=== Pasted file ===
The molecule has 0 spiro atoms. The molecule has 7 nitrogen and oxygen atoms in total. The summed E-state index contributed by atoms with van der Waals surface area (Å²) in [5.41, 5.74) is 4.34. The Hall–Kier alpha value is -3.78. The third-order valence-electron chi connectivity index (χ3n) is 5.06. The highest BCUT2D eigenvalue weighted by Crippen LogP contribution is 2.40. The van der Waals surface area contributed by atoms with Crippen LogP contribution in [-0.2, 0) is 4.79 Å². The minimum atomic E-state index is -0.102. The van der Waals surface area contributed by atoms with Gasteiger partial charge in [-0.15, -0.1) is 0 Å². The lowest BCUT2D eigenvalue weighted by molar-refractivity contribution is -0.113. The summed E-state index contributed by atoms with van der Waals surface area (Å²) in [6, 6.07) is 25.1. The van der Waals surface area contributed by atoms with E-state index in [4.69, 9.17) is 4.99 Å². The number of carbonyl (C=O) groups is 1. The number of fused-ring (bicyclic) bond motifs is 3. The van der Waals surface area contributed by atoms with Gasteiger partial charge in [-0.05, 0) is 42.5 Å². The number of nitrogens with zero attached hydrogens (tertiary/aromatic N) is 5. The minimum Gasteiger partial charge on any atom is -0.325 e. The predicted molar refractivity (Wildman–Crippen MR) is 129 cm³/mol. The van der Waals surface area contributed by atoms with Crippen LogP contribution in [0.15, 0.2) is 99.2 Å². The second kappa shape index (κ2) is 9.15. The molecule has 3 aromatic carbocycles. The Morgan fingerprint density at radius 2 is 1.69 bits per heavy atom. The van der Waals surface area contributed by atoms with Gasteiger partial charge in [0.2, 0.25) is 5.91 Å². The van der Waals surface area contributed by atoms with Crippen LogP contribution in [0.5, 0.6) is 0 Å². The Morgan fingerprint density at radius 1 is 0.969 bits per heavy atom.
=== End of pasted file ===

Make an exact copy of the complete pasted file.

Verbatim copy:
The molecule has 0 spiro atoms. The molecule has 7 nitrogen and oxygen atoms in total. The summed E-state index contributed by atoms with van der Waals surface area (Å²) in [5.41, 5.74) is 4.34. The Hall–Kier alpha value is -3.78. The third-order valence-electron chi connectivity index (χ3n) is 5.06. The highest BCUT2D eigenvalue weighted by Crippen LogP contribution is 2.40. The van der Waals surface area contributed by atoms with Crippen LogP contribution in [-0.2, 0) is 4.79 Å². The minimum atomic E-state index is -0.102. The van der Waals surface area contributed by atoms with Gasteiger partial charge in [-0.15, -0.1) is 0 Å². The lowest BCUT2D eigenvalue weighted by molar-refractivity contribution is -0.113. The summed E-state index contributed by atoms with van der Waals surface area (Å²) in [6, 6.07) is 25.1. The van der Waals surface area contributed by atoms with E-state index in [4.69, 9.17) is 4.99 Å². The number of carbonyl (C=O) groups is 1. The number of fused-ring (bicyclic) bond motifs is 3. The van der Waals surface area contributed by atoms with Gasteiger partial charge in [-0.05, 0) is 42.5 Å². The number of nitrogens with zero attached hydrogens (tertiary/aromatic N) is 5. The minimum Gasteiger partial charge on any atom is -0.325 e. The predicted molar refractivity (Wildman–Crippen MR) is 129 cm³/mol. The van der Waals surface area contributed by atoms with Crippen LogP contribution in [0.15, 0.2) is 99.2 Å². The second kappa shape index (κ2) is 9.15. The molecule has 3 aromatic carbocycles. The Morgan fingerprint density at radius 2 is 1.69 bits per heavy atom. The van der Waals surface area contributed by atoms with Gasteiger partial charge in [0.2, 0.25) is 5.91 Å². The van der Waals surface area contributed by atoms with Crippen LogP contribution in [0.5, 0.6) is 0 Å². The Morgan fingerprint density at radius 1 is 0.969 bits per heavy atom.